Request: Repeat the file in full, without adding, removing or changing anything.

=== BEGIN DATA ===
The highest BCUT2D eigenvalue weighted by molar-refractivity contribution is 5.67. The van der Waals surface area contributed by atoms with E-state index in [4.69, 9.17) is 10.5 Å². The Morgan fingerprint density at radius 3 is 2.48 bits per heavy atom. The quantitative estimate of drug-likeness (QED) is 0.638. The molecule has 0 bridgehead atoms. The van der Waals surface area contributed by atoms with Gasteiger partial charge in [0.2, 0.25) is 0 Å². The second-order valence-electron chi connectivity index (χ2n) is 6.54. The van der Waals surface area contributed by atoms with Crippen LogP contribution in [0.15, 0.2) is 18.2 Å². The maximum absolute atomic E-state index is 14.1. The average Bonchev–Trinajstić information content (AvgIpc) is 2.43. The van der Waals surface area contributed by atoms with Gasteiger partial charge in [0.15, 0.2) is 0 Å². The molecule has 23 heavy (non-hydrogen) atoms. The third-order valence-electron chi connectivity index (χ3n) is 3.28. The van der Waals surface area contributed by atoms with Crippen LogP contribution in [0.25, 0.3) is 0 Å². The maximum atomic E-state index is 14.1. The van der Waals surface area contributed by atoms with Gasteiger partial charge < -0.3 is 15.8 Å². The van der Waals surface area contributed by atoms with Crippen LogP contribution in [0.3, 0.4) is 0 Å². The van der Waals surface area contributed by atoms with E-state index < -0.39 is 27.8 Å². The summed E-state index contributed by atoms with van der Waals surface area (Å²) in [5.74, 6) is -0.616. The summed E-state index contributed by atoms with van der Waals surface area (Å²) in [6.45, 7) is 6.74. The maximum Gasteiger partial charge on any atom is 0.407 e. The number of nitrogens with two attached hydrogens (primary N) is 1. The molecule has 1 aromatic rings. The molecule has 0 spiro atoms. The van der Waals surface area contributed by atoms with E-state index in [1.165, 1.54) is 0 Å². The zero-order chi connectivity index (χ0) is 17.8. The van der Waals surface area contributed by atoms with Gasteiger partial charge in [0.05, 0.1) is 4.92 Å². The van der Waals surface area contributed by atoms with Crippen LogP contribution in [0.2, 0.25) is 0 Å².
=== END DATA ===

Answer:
The highest BCUT2D eigenvalue weighted by molar-refractivity contribution is 5.67. The van der Waals surface area contributed by atoms with E-state index in [4.69, 9.17) is 10.5 Å². The Morgan fingerprint density at radius 3 is 2.48 bits per heavy atom. The quantitative estimate of drug-likeness (QED) is 0.638. The molecule has 0 bridgehead atoms. The van der Waals surface area contributed by atoms with Gasteiger partial charge in [0.2, 0.25) is 0 Å². The second-order valence-electron chi connectivity index (χ2n) is 6.54. The van der Waals surface area contributed by atoms with Crippen LogP contribution in [0.15, 0.2) is 18.2 Å². The maximum absolute atomic E-state index is 14.1. The average Bonchev–Trinajstić information content (AvgIpc) is 2.43. The van der Waals surface area contributed by atoms with Gasteiger partial charge in [0.15, 0.2) is 0 Å². The molecule has 23 heavy (non-hydrogen) atoms. The third-order valence-electron chi connectivity index (χ3n) is 3.28. The van der Waals surface area contributed by atoms with Crippen LogP contribution in [0.25, 0.3) is 0 Å². The maximum atomic E-state index is 14.1. The van der Waals surface area contributed by atoms with Gasteiger partial charge < -0.3 is 15.8 Å². The van der Waals surface area contributed by atoms with Crippen LogP contribution in [0.3, 0.4) is 0 Å². The van der Waals surface area contributed by atoms with E-state index < -0.39 is 27.8 Å². The summed E-state index contributed by atoms with van der Waals surface area (Å²) in [5.74, 6) is -0.616. The summed E-state index contributed by atoms with van der Waals surface area (Å²) in [6.45, 7) is 6.74. The maximum Gasteiger partial charge on any atom is 0.407 e. The number of nitrogens with two attached hydrogens (primary N) is 1. The molecule has 1 aromatic rings. The molecule has 0 spiro atoms. The van der Waals surface area contributed by atoms with E-state index in [1.165, 1.54) is 0 Å². The zero-order chi connectivity index (χ0) is 17.8. The van der Waals surface area contributed by atoms with Gasteiger partial charge in [0.05, 0.1) is 4.92 Å². The van der Waals surface area contributed by atoms with Crippen LogP contribution in [0.2, 0.25) is 0 Å².